NASA helped locate over 300 methane hot spots across California

Last week the California Air Resources Board (CARB) and California Energy Commission (CEC) released interim results from a NASA study that offers the most clear-eyed assessment yet of California’s largest individual sources of methane pollution.

Methane – a potent greenhouse gas responsible for about a quarter of global warming – is emitted from several different sources, including refineries, landfills, dairy farms, and oil and gas facilities. This new study identifies 329 of the largest pollution sources and offers insights to policy makers about opportunities for reducing these emissions.

Here are four key takeaways from the latest research.

California must focus on super emitters to cut pollution

Previous studies in other regions have shown that when it comes to methane, a small set of high-emitting sites, known as “super emitters” tend to be responsible for a significant amount of total emissions. The new CARB study suggests the same is likely occurring in California (measurements of actual amounts of the methane will be released in the second phase of the project next year).  Many times these super emitters occur randomly, such as when a major piece of equipment breaks and releases a large amount of pollution. Other times, as this study shows, these sites can be landfills, dairy farms, and refineries that simply release a lot of pollution. 

Although the new study didn’t find any methane releases that approach the magnitude of the Aliso Canyon gas leak, it did find that in California, just 10% of sites may be responsible for 60% of the methane released from individual sources. These findings give regulators a new opportunity to design emission-reduction programs and to evaluate how effective existing programs are at cutting pollution.

Advanced technologies make emissions data more precise and actionable

As the study demonstrates, new technology allows California policymakers to know where the major sources of methane pollution are. While the study used cutting edge remote-sensing technology mounted to an airplane to capture ultra-high resolution data, the results support the findings of numerous studies that show how other technology outfitted on cars and trucks, satellites, and observations made by stationary monitors, provide data that policy makers, companies and communities to act upon.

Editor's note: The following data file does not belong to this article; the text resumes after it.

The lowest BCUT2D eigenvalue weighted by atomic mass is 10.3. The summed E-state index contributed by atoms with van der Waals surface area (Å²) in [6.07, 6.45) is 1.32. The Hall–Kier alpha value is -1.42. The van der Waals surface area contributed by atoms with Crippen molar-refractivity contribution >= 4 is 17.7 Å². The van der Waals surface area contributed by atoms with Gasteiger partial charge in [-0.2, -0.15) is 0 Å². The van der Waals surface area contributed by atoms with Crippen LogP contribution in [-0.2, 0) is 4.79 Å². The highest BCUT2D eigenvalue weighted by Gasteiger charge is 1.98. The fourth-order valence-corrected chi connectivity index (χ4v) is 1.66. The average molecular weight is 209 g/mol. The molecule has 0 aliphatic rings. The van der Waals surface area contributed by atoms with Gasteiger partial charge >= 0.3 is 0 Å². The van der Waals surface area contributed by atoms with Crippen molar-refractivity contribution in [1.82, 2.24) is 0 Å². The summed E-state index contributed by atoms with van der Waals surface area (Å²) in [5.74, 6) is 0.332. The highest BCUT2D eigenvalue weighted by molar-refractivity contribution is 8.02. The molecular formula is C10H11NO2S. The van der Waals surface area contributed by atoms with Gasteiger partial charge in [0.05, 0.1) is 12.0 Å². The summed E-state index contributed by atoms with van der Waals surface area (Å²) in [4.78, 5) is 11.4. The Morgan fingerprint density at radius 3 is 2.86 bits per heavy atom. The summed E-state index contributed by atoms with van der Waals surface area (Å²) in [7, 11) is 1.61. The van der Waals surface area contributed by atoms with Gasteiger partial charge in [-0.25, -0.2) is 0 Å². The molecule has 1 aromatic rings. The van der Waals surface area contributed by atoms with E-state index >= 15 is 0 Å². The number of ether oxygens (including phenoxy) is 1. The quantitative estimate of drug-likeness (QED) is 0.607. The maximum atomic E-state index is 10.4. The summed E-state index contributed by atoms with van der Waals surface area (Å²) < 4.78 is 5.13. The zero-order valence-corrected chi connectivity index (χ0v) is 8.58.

California is already acting on these technical advancements. An earlier NASA study in 2014, which used satellite observations to find a large hot spot in the Central Valley, led the California legislature to pass bills like AB 1496 to identify the sources and locations of the state’s methane hot spots, and SB 1383 to develop strategies to cut the pollution. More recently, the legislature passed AB 617 that requires the development of local air quality improvement plans based in large part on advanced monitoring data.

Landfills and Agriculture: an opportunity for driving bigger methane reductions in California

Across the U.S., the oil and gas sector is the largest industrial source of methane pollution. In California though, thanks in part to longstanding rules to curb oil and gas leaks and venting, oil and gas isn’t responsible for the majority of emissions. Rather, as the study verifies, animal waste and landfills are responsible for much of the state’s methane emissions and need to be addressed.

Hot spots could impact public health

High quality pollution data is a key part of demonstrating the link between individual sources of that pollution and impacts on local communities. For example, in September of this year, CARB stated that storage tanks and wellheads are responsible for the largest portion of oil and gas methane plumes. When coupled with a 2016 CARB study, which found a majority of leaks from oil and gas sites contain cancer causing compounds and developmental toxins, it’s clear that solutions to stop these sources must be fast-tracked in order to protect public health.

Additionally, the study suggests that refineries release significant amounts of methane. The US EPA toxic release inventory emissions reports show they also emit an array of toxic air contaminants, indicating a renewed focus is needed to cut refinery pollution to protect the communities living near these facilities.

Real-time pollution monitoring technology provides an opportunity to reduce emissions and protect communities. Cost-effective technology can be installed at facilities across the state – enabling companies, regulators and communities to pinpoint potential hot spots before they even start. CARB recently proposed installing these at refineries, and requires them at natural gas storage sites, but applying them to oil and gas production facilities can make a significant impact toward minimizing hot spots across California, improve air quality and protect public health.

Methane hot spots may be prevalent across California now, but with the right tools, technologies and environmental protections in place, we can work collaboratively to make them a thing of the past.

Both images courtesy of California Air Resources Board.

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